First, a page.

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Repairing a Chipped or Broken Tooth

You're crunching ice or a piece of hard candy when you notice something hard in your mouth that doesn't melt or dissolve. You get a sick feeling as you realize what it is -- a piece of broken tooth.

Although the enamel that covers your teeth is the hardest, most mineralized tissue in the body, its strength has limits. Falling, receiving a blow to the face, or biting down on something hard -- particularly if a tooth already has some decay -- can cause a tooth to chip or break. If you discover you have broken or chipped a tooth, don't panic. There are many things your dentist can do to fix it.

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How to Care for a Chipped or Broken Tooth

If your tooth is broken, chipped, or fractured, see your dentist as soon as possible. Otherwise your tooth could be damaged further or become infected, possibly causing you to end up losing the tooth.

In the meantime, try the following self-care measures:

  • If the tooth is painful, take acetaminophen or another over-the-counter pain reliever. Rinse your mouth with salt water.
  • If the break has caused a sharp or jagged edge, cover it with a piece of wax paraffin or sugarless chewing gum to keep it from cutting your tongue or the inside of your lip or cheek.
  • If you must eat, eat soft foods and avoid biting down on the broken tooth. 

Treatment for a broken or chipped tooth will depend on how severely it is damaged. If only a small piece of enamel broke off, the repair can usually be done simply in one office visit. A badly damaged or broken tooth may require a more lengthy and costly procedure. Here are some ways your dentist may repair your broken or chipped tooth.

Dental Filling or Bonding

If you have chipped off just a small piece of tooth enamel, your dentist may repair the damage with a filling. If the repair is to a front tooth or can be seen when you smile, your dentist will likely use a procedure called bonding, which uses a tooth-colored composite resin.

Bonding is a simple procedure that typically does not require numbing the tooth. To bond a tooth, the dentist first etches its surface with a liquid to roughen it and make the bonding material adhere to it. Next, the dentist applies an adhesive material to the tooth, followed by the bonding material. After shaping the bonding material to look like a natural tooth, the dentist uses an ultraviolet light to harden the material.

Dental Cap or Crown

If a large piece of tooth breaks off or the tooth has a lot of decay, the dentist may grind or file away part of the remaining tooth and cover it with a crown, or tooth-shaped cap, made to protect the tooth and improve its appearance. Permanent crowns can be made from metal, porcelain fused to metal, all resin, or all ceramic. Different types have different benefits. All-metal crowns are the strongest. Porcelain and resin crowns can be made to look nearly identical to the original tooth. If the entire top of the tooth is broken off but the root is still intact, the dentist can often place a pin or a post in the root and build up enough of a structure onto which a crown can be made.  Later, the dentist can cement the crown over the pin or post-retained restoration.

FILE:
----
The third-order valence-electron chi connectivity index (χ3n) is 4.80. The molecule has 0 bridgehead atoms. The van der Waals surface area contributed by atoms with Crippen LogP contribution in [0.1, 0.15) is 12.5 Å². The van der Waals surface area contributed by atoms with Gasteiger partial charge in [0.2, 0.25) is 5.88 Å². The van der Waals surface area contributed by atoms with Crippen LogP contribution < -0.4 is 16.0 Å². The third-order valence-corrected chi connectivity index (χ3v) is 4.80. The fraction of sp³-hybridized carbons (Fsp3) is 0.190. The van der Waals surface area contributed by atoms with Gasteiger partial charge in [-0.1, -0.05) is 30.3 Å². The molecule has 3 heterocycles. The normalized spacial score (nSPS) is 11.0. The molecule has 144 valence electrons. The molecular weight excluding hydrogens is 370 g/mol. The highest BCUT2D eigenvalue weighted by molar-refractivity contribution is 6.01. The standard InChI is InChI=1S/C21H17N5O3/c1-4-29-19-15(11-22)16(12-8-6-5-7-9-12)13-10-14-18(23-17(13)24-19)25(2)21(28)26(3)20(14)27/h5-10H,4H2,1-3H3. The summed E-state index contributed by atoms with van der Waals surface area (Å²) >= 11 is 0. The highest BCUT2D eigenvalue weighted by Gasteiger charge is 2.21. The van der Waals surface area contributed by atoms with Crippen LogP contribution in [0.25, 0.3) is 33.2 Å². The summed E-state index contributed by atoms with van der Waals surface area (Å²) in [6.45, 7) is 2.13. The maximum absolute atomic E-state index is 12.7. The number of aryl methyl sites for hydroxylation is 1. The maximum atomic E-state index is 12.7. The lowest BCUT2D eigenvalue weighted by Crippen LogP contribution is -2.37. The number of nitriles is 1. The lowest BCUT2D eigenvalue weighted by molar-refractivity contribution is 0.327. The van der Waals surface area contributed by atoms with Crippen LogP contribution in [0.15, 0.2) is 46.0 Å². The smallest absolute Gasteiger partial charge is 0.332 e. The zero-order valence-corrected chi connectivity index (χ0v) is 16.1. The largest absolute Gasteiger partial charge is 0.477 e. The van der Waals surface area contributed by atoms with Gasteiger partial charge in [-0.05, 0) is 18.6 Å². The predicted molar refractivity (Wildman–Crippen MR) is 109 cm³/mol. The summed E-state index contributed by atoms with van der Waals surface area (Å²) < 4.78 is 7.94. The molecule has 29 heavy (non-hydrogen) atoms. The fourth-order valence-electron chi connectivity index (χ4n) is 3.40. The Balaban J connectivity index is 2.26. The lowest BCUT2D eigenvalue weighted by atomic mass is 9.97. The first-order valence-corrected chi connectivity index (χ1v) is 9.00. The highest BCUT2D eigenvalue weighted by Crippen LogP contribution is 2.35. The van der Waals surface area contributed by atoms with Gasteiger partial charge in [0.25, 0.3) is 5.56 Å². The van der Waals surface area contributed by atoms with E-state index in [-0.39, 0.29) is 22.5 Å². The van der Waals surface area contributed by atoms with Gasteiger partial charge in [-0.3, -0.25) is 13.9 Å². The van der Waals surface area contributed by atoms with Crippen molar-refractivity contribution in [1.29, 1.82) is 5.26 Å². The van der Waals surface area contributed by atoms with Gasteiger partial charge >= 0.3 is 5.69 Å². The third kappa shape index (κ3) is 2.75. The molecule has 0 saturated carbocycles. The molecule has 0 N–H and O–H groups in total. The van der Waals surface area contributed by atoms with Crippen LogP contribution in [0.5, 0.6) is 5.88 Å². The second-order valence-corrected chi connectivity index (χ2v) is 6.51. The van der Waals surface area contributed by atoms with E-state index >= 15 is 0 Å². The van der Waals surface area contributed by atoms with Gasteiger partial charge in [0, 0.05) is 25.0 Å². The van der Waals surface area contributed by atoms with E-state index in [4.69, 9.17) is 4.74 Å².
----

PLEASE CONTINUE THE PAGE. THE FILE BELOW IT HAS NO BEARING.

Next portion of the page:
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How Do I Measure Up? Get the Facts Fast!

Number of Days Per Week I Floss

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Only 18.5% of Americans never floss. You are missing out on a simple way to make a big difference in the health of your mouth. Regardless of how well you brush, plaque still forms between your teeth and along your gums. Floss removes food trapped between the teeth and removes the film of bacteria that forms there before it turns to plaque, which can cause inflamed gums (gingivitis), cavities, and tooth loss. Try flossing just one tooth to get started.

You are one of 31% of Americans who don't floss daily. You are missing out on a simple way to make a big difference in the health of your mouth. Regardless of how well you brush, plaque still forms between your teeth and along your gums. Toothbrush bristles alone cannot clean effectively between these tight spaces. Flossing removes up to 80% of the film that hardens to plaque, which can cause inflamed gums (gingivitis), cavities, and tooth loss. Aim for 3 more days!

You are one of 31% of Americans who don't floss daily, but you're well on your way to making a positive impact on your teeth and gums. Regardless of how well you brush, plaque still forms between your teeth and along your gums. Toothbrush bristles alone cannot clean effectively between these tight spaces. Flossing removes up to 80% of the film that hardens to plaque, which can cause inflamed gums (gingivitis), cavities, and tooth loss. Aim for all 7 days!

Only 50.5% of Americans floss daily, and good for you that you are one of them! Regardless of how well you brush, plaque still forms between your teeth and along your gums. Toothbrush bristles alone cannot clean effectively between these tight spaces. Flossing removes up to 80% of the film that hardens to plaque, which can cause inflamed gums (gingivitis), cavities, and tooth loss. Congratulations on your good oral health habit!

SOURCES:

American Dental Association, Healthy People 2010

This tool is intended only for adults 18 and older.

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